Right: when New York City, in an attempt to do something about a perceived weight problem in its citizens, banned "oversized" soft drinks, cartoonists were quick on the satiric draw.

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Further implications

The Australian government has indicated that it has no interest in placing a tax on soft drinks and other sweetened beverages. This is likely to prove a short-term decision.
In 2006, the current leader of the Opposition, Tony Abbott, publicly identified the consumption of soft drinks as a primary cause of Australia's obesity problem. Should Mr Abbott become Australia's next prime minister, it will be interesting to see if he and his government support the imposition of a tax on soft drinks.
The question is more complex than it might at first appear. Although the consumption of soft drinks has been linked to obesity and its associated health problems, there is no assurance that a tax on soft drinks would resolve this problem. There is already a growing trend in Australia toward the consumption of artificially sweetened diet drinks. A number of studies have indicated that these drinks also come with health risks and may not represent a safe alternative to sugar-sweetened drinks. If a tax on soft drinks and sugar-sweetened beverages were to increase the consumption of artificially sweetened products this may have no positive health effect.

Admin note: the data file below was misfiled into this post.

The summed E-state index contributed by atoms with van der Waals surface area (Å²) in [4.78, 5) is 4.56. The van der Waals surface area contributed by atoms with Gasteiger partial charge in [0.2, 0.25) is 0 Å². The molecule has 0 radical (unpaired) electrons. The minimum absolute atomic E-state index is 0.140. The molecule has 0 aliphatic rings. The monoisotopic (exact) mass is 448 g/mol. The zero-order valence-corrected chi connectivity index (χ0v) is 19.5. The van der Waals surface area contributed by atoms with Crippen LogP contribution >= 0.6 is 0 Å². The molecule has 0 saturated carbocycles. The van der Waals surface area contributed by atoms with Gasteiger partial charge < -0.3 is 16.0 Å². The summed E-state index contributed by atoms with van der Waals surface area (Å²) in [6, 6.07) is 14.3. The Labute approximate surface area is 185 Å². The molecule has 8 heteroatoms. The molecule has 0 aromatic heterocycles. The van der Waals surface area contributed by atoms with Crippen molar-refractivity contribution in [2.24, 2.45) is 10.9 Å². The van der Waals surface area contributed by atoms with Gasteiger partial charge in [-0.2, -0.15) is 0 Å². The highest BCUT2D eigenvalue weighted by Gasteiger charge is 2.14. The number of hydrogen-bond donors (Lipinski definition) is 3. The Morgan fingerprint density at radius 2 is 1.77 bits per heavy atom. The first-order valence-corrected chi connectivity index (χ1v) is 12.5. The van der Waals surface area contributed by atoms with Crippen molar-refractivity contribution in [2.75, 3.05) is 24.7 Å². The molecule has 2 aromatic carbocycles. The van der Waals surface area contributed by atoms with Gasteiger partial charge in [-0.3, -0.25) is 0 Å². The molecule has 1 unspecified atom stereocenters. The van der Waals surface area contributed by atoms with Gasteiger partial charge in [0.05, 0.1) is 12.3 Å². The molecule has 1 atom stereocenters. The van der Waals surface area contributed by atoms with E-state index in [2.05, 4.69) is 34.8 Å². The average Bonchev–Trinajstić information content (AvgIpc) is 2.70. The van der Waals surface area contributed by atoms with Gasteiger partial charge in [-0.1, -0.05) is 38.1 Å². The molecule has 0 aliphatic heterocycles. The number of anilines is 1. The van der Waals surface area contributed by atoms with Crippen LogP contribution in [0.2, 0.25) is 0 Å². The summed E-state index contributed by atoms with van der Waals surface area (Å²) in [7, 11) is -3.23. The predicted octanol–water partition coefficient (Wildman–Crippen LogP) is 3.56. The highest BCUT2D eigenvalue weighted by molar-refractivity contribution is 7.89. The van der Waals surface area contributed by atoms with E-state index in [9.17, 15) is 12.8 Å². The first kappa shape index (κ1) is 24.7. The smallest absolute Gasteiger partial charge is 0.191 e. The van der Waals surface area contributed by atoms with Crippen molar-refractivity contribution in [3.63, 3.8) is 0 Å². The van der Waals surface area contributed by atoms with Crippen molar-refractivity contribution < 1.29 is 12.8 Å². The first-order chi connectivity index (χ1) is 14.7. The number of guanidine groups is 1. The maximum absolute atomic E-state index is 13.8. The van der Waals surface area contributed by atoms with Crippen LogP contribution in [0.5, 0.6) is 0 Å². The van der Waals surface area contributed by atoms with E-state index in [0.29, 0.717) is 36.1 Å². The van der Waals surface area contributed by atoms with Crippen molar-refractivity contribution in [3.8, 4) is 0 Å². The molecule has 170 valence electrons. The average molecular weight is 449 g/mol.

The claims of the Australian Beverages Council that there are many other factors that prompt obesity are obviously true. Were the Australian government to take a pro-active approach to the prevention of weight-related diseases it would also need to consider how it could best discourage the consumption of all fast foods.
Any strategy designed to alter the eating and drinking habits of Australians would need a combination of education and taxation. The Cancer Council, Diabetes Australia and the National Heart Foundation of Australia are beginning their own advertising and education campaign titled 'Time to Rethink Sugary Drinks'. The government should take an active part in the support of such campaigns via taxation in the same way as it has in addressing the health risks associated with smoking and some aspects of alcohol consumption.
The soft drink industry is made up of subsidiaries of very powerful multinational companies, while the largest players in the fast food industry are similarly powerful and multinational. It may be that in an election year the government does not wish to take on such substantial adversaries; however, it seems likely that in years to come Australia's governments, of whatever political persuasion, will need to do more to address Australian's eating and drinking habits in the name of overcoming the associated health problems.